Caring for a loved one with dementia is no easy task and while it’s difficult to watch them live with the disease, it can also increase emotional and physical stress for caregivers and increase their risk of depression, anxiety and even death. A lot of the help and services available focus on education around dementia and overcoming challenging behaviours, but it can be difficult to address ways of reducing the emotional burden on carers.
Researchers from Northwestern University in the US have now developed a new method to help carers cope with these feelings by teaching participants new ways of focusing on positive emotions. After six weeks, carers were found to experience less anxiety and depression and reported better physical health and positive attitudes.
The method includes eight skills designed to increase positive emotions, including noticing and capitalising on positive events, gratitude, mindfulness, positive reappraisal, personal strengths, attainable goals and acts of kindness. The trial saw 170 dementia caregivers randomly assigned to one of two groups.
The first intervention group learned positive emotion skills through sessions called LEAF (life enhancing activities for family caregivers). These participants were asked to recognise daily positive events and keep a gratitude journal. A second control group simply filled out daily questionnaires about their emotions.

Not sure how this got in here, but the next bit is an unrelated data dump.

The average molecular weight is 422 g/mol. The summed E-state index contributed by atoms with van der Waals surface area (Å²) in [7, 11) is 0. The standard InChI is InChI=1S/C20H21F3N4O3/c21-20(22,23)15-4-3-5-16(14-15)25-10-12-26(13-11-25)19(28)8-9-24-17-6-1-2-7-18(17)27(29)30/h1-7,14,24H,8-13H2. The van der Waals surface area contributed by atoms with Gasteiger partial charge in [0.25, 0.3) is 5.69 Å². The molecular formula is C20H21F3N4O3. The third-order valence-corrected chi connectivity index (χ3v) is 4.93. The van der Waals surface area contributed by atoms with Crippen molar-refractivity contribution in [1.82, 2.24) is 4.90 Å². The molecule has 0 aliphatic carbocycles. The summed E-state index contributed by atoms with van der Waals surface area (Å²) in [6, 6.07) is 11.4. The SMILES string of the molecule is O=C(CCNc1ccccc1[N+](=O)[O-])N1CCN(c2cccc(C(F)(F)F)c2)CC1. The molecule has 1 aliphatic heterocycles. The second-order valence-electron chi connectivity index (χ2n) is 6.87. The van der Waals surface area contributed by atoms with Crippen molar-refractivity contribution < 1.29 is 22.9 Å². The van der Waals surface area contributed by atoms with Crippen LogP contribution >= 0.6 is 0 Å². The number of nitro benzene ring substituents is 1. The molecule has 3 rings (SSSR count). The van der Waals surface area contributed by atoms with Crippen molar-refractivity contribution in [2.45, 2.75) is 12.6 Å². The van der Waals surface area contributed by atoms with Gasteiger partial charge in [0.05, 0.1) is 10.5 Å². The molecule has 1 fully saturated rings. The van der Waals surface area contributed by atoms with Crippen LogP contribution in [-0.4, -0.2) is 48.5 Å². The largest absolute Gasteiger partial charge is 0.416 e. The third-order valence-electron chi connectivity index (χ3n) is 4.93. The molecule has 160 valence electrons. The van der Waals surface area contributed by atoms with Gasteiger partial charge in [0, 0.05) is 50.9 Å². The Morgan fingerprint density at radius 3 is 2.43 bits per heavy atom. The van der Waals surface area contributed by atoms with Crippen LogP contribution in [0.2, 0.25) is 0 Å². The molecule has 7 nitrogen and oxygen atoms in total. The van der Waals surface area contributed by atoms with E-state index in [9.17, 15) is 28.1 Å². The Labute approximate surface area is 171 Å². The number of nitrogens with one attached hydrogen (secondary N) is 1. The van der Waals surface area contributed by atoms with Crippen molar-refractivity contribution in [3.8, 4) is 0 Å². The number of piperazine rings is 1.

In six weekly sessions, caregivers reviewed positive emotion skills and were asked to practice the skills learned. For example, if the topic was an act of kindness, participants would be asked to practice an act of kindness.
Researchers noted LEAF participants had a 7 per cent greater drop in depression and a 9 per cent greater drop in anxiety compared to the control group. Depression symptoms also decreased from moderate levels to a normal range, while participants in the control group saw small decreases but remained within the mild to moderate range of depressive symptoms.
“People are living longer with dementias like Alzheimer’s disease, and their long-term care is falling to family members and friends,” lead study author Judith Moskowitz said in a statement.
“This intervention is one way we can help reduce the stress and burden and enable them to provide better care.”
What’s more is the new positive-emotion intervention doesn’t require a licensed therapist and can be widely implemented, meaning it’s an affordable and easy-to-access tool for busy caregivers. In the study, LEAF sessions were presented by a facilitator via a web conference on the internet, something researchers say is important in reaching caregivers in rural areas where support services aren’t as common.
Researchers will next launch a new study to compare this facilitated version of the intervention with a self-guided online version to assess which one is more useful for carers. If the self-guided version is as effective as the facilitated one, researchers believe the program could be implemented at an even cheaper cost and help an increasing number of dementia caregivers.
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